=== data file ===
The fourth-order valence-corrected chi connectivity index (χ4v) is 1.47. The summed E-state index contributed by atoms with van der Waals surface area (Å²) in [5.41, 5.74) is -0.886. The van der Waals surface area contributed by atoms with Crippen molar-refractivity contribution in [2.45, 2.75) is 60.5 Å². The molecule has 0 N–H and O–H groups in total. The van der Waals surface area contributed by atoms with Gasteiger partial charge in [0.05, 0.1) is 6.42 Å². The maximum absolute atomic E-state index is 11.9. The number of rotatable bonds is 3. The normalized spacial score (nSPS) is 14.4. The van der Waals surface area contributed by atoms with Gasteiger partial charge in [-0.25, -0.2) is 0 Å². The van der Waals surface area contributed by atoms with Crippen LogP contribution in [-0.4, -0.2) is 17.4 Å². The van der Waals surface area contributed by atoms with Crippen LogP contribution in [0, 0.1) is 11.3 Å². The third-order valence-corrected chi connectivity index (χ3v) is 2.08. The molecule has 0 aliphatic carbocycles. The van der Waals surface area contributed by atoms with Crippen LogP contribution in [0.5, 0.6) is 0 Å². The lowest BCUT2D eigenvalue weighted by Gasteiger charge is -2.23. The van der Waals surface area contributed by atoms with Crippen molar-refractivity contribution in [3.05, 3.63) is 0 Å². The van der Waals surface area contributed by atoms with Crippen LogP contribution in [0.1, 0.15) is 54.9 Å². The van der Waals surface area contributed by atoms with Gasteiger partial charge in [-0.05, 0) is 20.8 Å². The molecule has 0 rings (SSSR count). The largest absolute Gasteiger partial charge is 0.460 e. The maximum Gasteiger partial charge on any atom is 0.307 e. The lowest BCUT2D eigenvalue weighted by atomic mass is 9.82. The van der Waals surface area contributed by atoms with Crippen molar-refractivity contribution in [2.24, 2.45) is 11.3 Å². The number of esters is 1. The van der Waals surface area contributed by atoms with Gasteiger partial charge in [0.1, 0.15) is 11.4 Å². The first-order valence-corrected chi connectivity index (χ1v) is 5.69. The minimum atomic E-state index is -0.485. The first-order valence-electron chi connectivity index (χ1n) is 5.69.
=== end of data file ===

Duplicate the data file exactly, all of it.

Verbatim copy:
The fourth-order valence-corrected chi connectivity index (χ4v) is 1.47. The summed E-state index contributed by atoms with van der Waals surface area (Å²) in [5.41, 5.74) is -0.886. The van der Waals surface area contributed by atoms with Crippen molar-refractivity contribution in [2.45, 2.75) is 60.5 Å². The molecule has 0 N–H and O–H groups in total. The van der Waals surface area contributed by atoms with Gasteiger partial charge in [0.05, 0.1) is 6.42 Å². The maximum absolute atomic E-state index is 11.9. The number of rotatable bonds is 3. The normalized spacial score (nSPS) is 14.4. The van der Waals surface area contributed by atoms with Gasteiger partial charge in [-0.25, -0.2) is 0 Å². The van der Waals surface area contributed by atoms with Crippen LogP contribution in [-0.4, -0.2) is 17.4 Å². The van der Waals surface area contributed by atoms with Crippen LogP contribution in [0, 0.1) is 11.3 Å². The third-order valence-corrected chi connectivity index (χ3v) is 2.08. The molecule has 0 aliphatic carbocycles. The van der Waals surface area contributed by atoms with Crippen LogP contribution in [0.5, 0.6) is 0 Å². The lowest BCUT2D eigenvalue weighted by Gasteiger charge is -2.23. The van der Waals surface area contributed by atoms with Crippen molar-refractivity contribution in [3.05, 3.63) is 0 Å². The van der Waals surface area contributed by atoms with Crippen LogP contribution in [0.1, 0.15) is 54.9 Å². The van der Waals surface area contributed by atoms with Gasteiger partial charge in [-0.05, 0) is 20.8 Å². The molecule has 0 rings (SSSR count). The largest absolute Gasteiger partial charge is 0.460 e. The maximum Gasteiger partial charge on any atom is 0.307 e. The lowest BCUT2D eigenvalue weighted by atomic mass is 9.82. The van der Waals surface area contributed by atoms with Crippen molar-refractivity contribution in [2.24, 2.45) is 11.3 Å². The number of esters is 1. The van der Waals surface area contributed by atoms with Gasteiger partial charge in [0.1, 0.15) is 11.4 Å². The first-order valence-corrected chi connectivity index (χ1v) is 5.69. The minimum atomic E-state index is -0.485. The first-order valence-electron chi connectivity index (χ1n) is 5.69.